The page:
How To Repair A Screen Door

Learn how to repair metal and wooden screen doors safely by patching holes or replacing screens with a few tools and materials.

When buzzing insects invade your home, it's time to repair your door screens. This is a moderate level project you can do yourself with a few tools, materials and the right technique. Follow these guidelines and repairs can be quickly done to keep the critters out.

Check for broken hardware or corrosion in metal frames, and rot, cracks or broken members in wood. If the frame is solid, take a look at the screening material. Damaged screens can be repaired with a screen patch or replacement. The screen must be solid enough to hold a patch and have no long, gaping tears or rips along the frame. If the material is weak or extensively damaged, the screens will have to be replaced.

Small holes less than 1/4 inch can be repaired quickly. A small dab of household glue, superglue or nail polish remover can fill the hole. Slightly larger holes or rips can be mended with a weave of two-pound test monofilament fishing line topped off with a dab of glue. Larger holes or tears will need a patch.

Cut a small sample of screening material to your local home center for color and mesh density matches. Metal screens require the same replacement material to prevent chemical oxidation. For plastic screens, you can buy a roll of screening material or a patch kit containing double-sided adhesive. This is the quickest fix because all you need do is stick both sides together. Buy some spreadable or spray clear adhesive.

Repairs will be easier if you take the door off its hinges and support it on a flat work surface.

Clean the screen. For plastic, cut a patch about 2" wider than the hole. Trim the edges of the hole with scissors for a neater repair. Spray or apply adhesive in a thin layer on the patch and on the screen around the hole. Align the mesh and press in place. Let dry.

For metal screen patches, use tin snips or shears to trim around the edges of the hole. Wear gloves to prevent cuts or scratches. Flatten wires around the hole or tear with a small stick of wood or the blade of a screwdriver. Use an awl, thin nail or small screwdriver to align the mesh around the hole and close any gaps. Trim lose strands. Cut a patch about two inches wider than the hole. Remove about 1/4" of wire strands from the patch and bend the edges down 90 degrees using a scrap wood stick working over a flat board. Apply some adhesive to both patch and damage area. Align the patch over the hole. Make sure the direction of the mesh patch matches the screen. Push the patch down over the hole so the ends of the bent wires project through. Crimp the ends. Trim excess.

If the damage to your screen is more extensive, you'll need to replace it.

Use a putty knife or small flat screwdriver to pry the spline out of the channel. Remove the screen and clean the channel with a soft wire brush. Clean the frame of any corrosion, stains or dirt. Measure the screen opening. Cut a replacement from the new screening material two inches wider then the opening to overlap all sides by one inch. Stretch the new screen tightly over the frame.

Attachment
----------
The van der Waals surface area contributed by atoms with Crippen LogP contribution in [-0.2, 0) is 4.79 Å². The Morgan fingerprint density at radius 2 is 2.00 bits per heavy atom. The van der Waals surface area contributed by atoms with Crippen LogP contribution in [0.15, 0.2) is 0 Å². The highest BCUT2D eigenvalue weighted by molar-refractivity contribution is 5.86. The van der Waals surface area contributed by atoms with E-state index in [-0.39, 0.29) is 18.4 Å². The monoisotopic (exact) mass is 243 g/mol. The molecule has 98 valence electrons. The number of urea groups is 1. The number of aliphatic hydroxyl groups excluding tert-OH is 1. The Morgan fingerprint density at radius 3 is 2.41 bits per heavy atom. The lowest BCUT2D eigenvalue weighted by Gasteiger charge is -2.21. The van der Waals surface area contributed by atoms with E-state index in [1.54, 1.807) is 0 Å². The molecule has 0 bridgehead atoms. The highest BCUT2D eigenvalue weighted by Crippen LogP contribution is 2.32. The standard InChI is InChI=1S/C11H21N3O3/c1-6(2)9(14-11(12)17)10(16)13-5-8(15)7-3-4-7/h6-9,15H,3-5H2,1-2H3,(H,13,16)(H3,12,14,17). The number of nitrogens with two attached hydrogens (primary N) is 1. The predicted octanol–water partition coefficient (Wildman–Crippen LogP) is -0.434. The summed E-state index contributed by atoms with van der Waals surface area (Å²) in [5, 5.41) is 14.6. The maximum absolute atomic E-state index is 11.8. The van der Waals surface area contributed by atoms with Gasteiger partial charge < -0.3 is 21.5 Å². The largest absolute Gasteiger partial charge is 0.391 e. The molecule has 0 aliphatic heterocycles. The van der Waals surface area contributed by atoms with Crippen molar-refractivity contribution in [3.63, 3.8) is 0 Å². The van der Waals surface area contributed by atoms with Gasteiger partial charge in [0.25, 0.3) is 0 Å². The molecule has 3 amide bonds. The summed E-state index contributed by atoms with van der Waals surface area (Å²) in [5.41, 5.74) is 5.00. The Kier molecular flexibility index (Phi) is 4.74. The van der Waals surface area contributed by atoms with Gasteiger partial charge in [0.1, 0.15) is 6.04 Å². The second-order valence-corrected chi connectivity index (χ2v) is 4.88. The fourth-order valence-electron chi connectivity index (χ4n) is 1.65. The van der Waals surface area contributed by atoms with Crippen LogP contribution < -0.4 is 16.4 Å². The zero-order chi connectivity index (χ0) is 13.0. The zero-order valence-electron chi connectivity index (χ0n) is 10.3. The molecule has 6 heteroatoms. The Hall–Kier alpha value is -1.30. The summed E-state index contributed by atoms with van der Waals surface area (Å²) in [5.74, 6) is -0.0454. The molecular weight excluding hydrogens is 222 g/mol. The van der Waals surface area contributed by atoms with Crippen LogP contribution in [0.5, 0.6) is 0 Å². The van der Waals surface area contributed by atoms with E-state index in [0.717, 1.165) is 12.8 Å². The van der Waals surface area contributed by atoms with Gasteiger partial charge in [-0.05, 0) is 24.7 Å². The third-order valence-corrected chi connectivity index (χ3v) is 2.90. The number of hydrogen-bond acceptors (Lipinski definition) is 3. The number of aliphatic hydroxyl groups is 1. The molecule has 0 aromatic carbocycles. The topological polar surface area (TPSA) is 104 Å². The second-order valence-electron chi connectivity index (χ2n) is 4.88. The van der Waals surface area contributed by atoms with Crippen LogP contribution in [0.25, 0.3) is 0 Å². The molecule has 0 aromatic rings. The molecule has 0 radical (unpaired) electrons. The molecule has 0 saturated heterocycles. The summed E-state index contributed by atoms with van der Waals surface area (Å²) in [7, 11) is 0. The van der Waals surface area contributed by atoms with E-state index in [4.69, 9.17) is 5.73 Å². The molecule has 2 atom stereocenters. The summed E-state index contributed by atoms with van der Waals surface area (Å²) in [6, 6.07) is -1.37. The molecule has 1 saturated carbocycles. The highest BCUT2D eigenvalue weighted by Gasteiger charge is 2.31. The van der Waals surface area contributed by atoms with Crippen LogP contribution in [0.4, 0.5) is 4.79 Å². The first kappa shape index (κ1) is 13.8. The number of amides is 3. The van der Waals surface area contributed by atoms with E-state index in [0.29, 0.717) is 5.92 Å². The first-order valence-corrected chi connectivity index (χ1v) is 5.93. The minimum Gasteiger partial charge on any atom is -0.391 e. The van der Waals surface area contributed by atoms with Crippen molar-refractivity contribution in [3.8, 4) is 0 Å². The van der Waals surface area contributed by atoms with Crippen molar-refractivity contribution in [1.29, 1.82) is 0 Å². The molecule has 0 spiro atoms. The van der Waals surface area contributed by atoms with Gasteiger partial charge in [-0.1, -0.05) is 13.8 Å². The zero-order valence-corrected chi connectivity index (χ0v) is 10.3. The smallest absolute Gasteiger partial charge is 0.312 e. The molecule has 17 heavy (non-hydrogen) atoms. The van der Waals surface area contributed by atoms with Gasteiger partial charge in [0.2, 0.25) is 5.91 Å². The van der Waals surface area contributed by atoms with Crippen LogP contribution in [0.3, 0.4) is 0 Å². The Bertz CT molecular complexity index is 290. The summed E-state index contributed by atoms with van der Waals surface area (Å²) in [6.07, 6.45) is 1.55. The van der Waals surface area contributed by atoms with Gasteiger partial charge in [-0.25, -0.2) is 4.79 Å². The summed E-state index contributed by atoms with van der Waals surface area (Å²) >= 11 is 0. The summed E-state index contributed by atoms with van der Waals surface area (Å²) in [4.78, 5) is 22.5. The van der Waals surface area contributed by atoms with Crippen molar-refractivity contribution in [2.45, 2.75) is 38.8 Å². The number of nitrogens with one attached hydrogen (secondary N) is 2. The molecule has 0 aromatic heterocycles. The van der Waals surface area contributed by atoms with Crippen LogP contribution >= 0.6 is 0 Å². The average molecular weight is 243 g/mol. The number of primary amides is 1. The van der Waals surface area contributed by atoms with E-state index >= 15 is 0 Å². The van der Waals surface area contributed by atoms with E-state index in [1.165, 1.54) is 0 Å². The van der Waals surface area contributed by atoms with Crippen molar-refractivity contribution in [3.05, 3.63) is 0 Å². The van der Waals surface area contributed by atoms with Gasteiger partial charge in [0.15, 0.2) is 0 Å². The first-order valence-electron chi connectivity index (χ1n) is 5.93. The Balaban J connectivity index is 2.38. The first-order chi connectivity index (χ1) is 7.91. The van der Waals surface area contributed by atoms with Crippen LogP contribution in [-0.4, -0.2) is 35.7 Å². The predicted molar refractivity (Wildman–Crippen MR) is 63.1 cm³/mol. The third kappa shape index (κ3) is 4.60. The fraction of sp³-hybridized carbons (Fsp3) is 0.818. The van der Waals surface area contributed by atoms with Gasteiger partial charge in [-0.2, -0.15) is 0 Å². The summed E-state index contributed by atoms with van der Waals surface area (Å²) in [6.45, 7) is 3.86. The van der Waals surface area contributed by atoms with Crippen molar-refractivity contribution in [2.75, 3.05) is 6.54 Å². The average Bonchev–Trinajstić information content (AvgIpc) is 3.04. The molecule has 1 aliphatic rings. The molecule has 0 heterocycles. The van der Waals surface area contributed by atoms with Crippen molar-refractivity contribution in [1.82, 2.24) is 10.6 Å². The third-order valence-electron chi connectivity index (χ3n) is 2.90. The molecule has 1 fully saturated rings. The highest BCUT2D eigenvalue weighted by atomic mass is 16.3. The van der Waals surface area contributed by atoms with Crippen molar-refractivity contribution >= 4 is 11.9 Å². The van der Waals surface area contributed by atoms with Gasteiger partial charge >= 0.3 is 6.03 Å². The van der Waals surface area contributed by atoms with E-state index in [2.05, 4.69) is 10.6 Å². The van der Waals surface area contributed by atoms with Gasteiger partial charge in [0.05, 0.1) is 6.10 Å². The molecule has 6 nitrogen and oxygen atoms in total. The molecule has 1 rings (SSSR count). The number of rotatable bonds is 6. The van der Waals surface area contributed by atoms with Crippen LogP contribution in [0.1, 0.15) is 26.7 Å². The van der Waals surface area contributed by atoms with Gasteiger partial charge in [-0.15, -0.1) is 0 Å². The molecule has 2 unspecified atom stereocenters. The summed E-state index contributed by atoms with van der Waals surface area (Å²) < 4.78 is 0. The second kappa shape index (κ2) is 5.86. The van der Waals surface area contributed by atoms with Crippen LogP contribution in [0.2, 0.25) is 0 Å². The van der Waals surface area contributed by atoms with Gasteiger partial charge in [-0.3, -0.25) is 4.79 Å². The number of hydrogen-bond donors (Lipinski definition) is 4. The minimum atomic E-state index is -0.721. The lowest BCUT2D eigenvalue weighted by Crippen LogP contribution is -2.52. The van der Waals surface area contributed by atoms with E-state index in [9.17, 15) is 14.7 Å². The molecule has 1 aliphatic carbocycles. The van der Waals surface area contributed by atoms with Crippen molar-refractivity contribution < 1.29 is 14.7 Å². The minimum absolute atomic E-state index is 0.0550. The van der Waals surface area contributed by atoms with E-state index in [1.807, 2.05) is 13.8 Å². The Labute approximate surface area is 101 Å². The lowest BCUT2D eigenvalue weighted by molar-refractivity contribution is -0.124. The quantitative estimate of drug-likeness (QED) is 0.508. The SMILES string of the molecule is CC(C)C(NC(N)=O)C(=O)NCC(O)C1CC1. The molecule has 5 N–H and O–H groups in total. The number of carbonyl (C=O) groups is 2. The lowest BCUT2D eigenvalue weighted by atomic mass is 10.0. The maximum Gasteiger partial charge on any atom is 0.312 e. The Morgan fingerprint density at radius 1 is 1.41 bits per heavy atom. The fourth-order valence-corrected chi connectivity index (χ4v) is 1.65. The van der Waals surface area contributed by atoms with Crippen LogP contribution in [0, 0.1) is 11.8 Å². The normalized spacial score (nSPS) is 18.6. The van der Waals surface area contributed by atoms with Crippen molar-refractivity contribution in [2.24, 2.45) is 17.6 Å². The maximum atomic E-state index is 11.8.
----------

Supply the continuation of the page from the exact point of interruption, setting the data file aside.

Take a putty knife or the convex wheel of a spline roller tool and push the screen into the channel. Start on one side and work your way around.

Measure the perimeter of the screen opening, cut a piece of replacement spline six inches longer than this measurement. Use the spline roller's concave wheel to push the spline into the channel on top of the screen. Work around the opening. This is a little tricky and you may have to start over a few times. Once installed, trim any excess. To avoid screen wrinkles, be sure to maintain tension as you secure the spline into the channel. Trim excess screen material outside the spline with a utility knife. Reinstall the door.

Wooden metal screens are a little harder to replace. First, use a putty knife and break the paint seal along the molding. Remove nails or staples with a flat-edged screwdriver and long-nosed pliers. Carefully remove the molding and set aside. Pull the old screen from the frame.

Examine the frame for any wood rot, holes, gouges or scrapes. Dig out rot and fill damaged areas with an exterior grade plastic wood filler. Let dry. Sand the filled areas smooth. Seal any exposed bare wood with matching paint.

Carefully measure the frame opening. Use a pair of tin snips to cut a replacement, making sure to add three inches to each side.

To prevent sags, the frame must be bent or bowed before installing the replacement screen.

Set wood blocks of the same thickness under the short sides of the wooden frame. Attach four C-clamps to the frame and flat work surface. Tighten the clamps to pull the centers of the long sides down, slightly bending or bowing the frame. Center the replacement screen on the frame. Starting on one short side, use a staple gun to staple it to the frame. Repeat this process on the opposite short side. Release the C-clamps and let the frame relax. This will stretch the screen material taut. Pull the material tight and make sure the screen has no wrinkles. Staple the screen along one long side of the frame. Repeat on the opposite side.

Replace old or install new molding. Secure with wire brads or staples. Trim excess material with a utility knife. Repaint the frame. Reinstall the door.

Enjoy the satisfaction of a good repair you did yourself to keep the buzzing critters excluded outside where they belong.

© High Speed Ventures 2011